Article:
A 61-year-old woman writing to a financial advice columnist explained that her husband expected to get their house and half of her 401(k) retirement funds. They had been married for 25 years when she asked him for a divorce. Although she sent her financial records to his attorney, he had not reciprocated with his records. She wanted to know if he could legally get their home and half of her retirement because it was her understanding that the state required divorces to split assets equally.
The columnist confirmed her expectation that the law would grant her 50 percent of assets. Half of her retirement account might go to her former partner, but the value of the home would have to be split. In response to her concern about her husband concealing financial information, the columnist suggested that she get the names of financial institutions from new or old mail. She would not be allowed to open mail with his name on it, but the sender's information could be helpful in court. Family court judges typically dislike parties that try to hide assets.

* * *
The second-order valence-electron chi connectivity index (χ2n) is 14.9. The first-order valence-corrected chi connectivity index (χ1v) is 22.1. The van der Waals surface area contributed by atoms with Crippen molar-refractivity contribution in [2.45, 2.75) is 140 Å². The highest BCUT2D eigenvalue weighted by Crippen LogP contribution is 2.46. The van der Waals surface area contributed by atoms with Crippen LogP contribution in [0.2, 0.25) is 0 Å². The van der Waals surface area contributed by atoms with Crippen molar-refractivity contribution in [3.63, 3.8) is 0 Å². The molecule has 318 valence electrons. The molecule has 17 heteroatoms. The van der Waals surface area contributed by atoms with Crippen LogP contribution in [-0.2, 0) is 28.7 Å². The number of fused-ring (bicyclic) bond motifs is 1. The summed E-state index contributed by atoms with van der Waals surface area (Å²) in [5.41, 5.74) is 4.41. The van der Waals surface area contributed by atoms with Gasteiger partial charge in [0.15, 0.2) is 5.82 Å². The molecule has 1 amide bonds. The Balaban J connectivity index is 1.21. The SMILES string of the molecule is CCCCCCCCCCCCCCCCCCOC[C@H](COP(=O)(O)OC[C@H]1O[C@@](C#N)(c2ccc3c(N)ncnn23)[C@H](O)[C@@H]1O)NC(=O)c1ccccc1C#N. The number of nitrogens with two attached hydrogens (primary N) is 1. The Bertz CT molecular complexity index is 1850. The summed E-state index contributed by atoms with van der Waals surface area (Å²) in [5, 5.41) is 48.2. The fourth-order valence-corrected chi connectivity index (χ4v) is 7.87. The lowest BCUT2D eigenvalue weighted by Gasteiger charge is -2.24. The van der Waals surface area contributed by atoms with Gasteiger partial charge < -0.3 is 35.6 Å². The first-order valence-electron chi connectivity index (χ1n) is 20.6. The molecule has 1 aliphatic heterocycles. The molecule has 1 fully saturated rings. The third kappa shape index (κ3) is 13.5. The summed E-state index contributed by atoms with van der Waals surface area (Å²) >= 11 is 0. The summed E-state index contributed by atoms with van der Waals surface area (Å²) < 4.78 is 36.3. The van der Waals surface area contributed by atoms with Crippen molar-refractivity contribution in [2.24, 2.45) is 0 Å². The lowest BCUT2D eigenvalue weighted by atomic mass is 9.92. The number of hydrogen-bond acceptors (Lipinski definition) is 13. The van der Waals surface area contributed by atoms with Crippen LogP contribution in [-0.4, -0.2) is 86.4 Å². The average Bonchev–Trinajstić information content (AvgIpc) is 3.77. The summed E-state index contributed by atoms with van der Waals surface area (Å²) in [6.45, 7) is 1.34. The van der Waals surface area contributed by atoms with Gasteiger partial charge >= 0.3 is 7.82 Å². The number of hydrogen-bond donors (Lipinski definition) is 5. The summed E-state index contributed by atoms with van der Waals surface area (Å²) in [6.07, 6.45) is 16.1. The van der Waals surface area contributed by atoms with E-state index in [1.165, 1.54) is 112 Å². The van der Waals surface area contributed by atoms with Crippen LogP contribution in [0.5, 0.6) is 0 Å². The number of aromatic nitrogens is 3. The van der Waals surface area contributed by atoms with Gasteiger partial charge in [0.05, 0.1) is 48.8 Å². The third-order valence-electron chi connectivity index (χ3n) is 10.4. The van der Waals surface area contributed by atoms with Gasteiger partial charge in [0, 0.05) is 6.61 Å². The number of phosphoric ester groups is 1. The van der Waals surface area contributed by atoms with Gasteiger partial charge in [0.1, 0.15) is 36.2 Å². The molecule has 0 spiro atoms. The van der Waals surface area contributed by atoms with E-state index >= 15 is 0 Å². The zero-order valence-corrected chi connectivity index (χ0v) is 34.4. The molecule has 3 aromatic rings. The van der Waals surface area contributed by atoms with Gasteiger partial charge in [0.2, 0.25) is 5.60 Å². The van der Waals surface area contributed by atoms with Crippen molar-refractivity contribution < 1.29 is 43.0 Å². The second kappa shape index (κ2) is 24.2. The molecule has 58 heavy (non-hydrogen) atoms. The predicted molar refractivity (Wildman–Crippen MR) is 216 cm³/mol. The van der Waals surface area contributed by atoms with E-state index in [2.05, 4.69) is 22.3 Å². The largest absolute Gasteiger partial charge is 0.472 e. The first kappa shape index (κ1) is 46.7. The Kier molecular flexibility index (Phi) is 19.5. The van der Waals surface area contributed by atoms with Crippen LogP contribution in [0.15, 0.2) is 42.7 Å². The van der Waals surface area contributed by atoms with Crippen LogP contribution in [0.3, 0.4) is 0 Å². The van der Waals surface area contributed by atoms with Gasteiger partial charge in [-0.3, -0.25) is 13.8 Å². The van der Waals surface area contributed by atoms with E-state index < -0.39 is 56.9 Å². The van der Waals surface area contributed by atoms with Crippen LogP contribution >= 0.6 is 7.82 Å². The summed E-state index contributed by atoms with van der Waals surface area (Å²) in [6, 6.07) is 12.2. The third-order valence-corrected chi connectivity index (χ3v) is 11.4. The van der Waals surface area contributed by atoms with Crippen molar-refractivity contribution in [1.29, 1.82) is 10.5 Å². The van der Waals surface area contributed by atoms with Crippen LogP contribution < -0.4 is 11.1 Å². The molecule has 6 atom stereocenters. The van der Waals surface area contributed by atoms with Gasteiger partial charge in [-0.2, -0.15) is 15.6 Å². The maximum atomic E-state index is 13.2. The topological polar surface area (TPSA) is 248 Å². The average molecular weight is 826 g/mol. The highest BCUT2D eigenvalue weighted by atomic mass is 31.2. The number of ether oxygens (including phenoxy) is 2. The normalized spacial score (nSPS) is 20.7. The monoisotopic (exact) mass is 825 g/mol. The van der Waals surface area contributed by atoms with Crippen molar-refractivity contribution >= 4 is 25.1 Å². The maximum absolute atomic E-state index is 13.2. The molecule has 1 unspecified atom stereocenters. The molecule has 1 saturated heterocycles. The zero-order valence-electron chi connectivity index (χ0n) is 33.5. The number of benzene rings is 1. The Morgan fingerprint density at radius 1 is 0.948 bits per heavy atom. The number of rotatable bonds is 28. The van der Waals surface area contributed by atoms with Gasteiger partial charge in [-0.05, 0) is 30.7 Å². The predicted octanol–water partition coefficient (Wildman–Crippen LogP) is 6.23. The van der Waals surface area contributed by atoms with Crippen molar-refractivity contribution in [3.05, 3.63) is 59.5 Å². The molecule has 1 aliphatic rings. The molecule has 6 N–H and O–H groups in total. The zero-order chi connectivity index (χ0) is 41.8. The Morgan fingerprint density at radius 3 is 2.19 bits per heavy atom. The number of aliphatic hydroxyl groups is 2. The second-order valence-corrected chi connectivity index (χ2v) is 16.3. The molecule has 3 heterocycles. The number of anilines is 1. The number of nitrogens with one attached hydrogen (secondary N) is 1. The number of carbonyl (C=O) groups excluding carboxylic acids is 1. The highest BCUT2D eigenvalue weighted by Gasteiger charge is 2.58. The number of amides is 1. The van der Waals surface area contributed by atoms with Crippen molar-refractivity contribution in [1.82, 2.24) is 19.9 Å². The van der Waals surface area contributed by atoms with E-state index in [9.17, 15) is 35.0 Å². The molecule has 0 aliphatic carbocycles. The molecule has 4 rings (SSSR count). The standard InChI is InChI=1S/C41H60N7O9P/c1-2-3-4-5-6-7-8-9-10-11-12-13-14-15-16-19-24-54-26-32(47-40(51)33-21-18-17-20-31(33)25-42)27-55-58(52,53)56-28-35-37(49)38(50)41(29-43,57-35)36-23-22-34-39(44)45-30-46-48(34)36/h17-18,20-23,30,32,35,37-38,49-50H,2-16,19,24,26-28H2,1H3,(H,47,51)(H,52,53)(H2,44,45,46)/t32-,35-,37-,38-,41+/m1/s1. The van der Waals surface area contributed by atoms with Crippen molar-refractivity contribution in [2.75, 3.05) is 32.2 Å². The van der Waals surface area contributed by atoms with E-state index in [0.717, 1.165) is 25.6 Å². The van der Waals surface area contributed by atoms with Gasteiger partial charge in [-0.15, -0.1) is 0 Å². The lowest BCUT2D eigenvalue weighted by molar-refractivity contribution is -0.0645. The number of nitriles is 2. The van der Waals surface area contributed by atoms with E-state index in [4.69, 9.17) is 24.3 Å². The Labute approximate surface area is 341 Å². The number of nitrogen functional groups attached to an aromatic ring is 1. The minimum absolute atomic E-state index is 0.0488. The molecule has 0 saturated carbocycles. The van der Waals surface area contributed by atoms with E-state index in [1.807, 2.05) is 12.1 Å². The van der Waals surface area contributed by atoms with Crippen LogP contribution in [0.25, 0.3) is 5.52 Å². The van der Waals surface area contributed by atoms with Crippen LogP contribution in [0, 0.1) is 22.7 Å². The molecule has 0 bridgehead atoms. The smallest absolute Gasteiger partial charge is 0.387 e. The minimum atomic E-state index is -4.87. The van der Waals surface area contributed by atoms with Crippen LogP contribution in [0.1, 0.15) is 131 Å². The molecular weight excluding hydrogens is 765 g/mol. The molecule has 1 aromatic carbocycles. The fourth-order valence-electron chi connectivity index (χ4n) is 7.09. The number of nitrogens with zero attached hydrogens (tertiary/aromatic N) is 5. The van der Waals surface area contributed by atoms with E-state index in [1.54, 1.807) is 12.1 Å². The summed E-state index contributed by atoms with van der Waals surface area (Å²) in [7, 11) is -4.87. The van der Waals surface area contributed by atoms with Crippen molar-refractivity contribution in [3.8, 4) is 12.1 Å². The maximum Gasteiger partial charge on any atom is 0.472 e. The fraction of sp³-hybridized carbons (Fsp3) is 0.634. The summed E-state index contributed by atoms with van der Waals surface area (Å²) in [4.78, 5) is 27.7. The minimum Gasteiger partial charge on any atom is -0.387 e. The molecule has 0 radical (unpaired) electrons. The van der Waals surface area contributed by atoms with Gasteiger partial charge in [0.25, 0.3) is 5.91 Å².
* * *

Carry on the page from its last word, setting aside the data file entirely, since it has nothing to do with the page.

The divorce could potentially influence Social Security benefits, especially if they were married for 10 years or more. At retirement age, a person can sometimes claim spousal Social Security benefits from the earnings of a former spouse.
Because of the stress of divorce, the columnist suggested that the woman consult a financial planner or counselor. Outside advice could help her focus on long-term results. A divorce attorney may also be of aid to a person who needs to end a marriage. Along with preparing court papers, an attorney might challenge attempts by a former partner to hide money or pressure the person into accepting an unequal division of assets.